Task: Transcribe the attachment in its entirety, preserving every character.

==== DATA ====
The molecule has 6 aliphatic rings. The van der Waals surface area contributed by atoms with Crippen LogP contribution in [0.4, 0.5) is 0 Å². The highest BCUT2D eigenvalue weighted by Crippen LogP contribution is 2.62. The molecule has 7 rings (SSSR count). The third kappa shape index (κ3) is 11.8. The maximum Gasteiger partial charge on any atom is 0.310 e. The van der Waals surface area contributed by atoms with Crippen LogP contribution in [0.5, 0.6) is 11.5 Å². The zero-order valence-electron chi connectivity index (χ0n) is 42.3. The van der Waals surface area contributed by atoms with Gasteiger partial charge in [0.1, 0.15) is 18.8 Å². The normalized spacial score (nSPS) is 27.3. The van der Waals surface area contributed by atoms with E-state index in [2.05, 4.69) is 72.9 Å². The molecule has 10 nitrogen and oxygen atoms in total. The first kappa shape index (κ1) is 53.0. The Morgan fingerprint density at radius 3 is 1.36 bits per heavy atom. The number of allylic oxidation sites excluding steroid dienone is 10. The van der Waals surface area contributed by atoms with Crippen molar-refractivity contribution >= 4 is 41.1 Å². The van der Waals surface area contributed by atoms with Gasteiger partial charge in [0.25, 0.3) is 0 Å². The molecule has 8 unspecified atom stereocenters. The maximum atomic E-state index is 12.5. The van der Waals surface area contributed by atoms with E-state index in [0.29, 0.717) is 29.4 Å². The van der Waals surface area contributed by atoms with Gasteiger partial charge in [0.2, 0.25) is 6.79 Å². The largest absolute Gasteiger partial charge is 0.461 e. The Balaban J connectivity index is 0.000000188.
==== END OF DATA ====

The molecule has 6 aliphatic rings. The van der Waals surface area contributed by atoms with Crippen LogP contribution in [0.4, 0.5) is 0 Å². The highest BCUT2D eigenvalue weighted by Crippen LogP contribution is 2.62. The molecule has 7 rings (SSSR count). The third kappa shape index (κ3) is 11.8. The maximum Gasteiger partial charge on any atom is 0.310 e. The van der Waals surface area contributed by atoms with Crippen LogP contribution in [0.5, 0.6) is 11.5 Å². The zero-order valence-electron chi connectivity index (χ0n) is 42.3. The van der Waals surface area contributed by atoms with Gasteiger partial charge in [0.1, 0.15) is 18.8 Å². The normalized spacial score (nSPS) is 27.3. The van der Waals surface area contributed by atoms with E-state index in [2.05, 4.69) is 72.9 Å². The molecule has 10 nitrogen and oxygen atoms in total. The first kappa shape index (κ1) is 53.0. The Morgan fingerprint density at radius 3 is 1.36 bits per heavy atom. The number of allylic oxidation sites excluding steroid dienone is 10. The van der Waals surface area contributed by atoms with Crippen molar-refractivity contribution >= 4 is 41.1 Å². The van der Waals surface area contributed by atoms with Gasteiger partial charge in [0.25, 0.3) is 0 Å². The molecule has 8 unspecified atom stereocenters. The maximum atomic E-state index is 12.5. The van der Waals surface area contributed by atoms with E-state index in [0.29, 0.717) is 29.4 Å². The van der Waals surface area contributed by atoms with Gasteiger partial charge in [0.2, 0.25) is 6.79 Å². The largest absolute Gasteiger partial charge is 0.461 e. The Balaban J connectivity index is 0.000000188.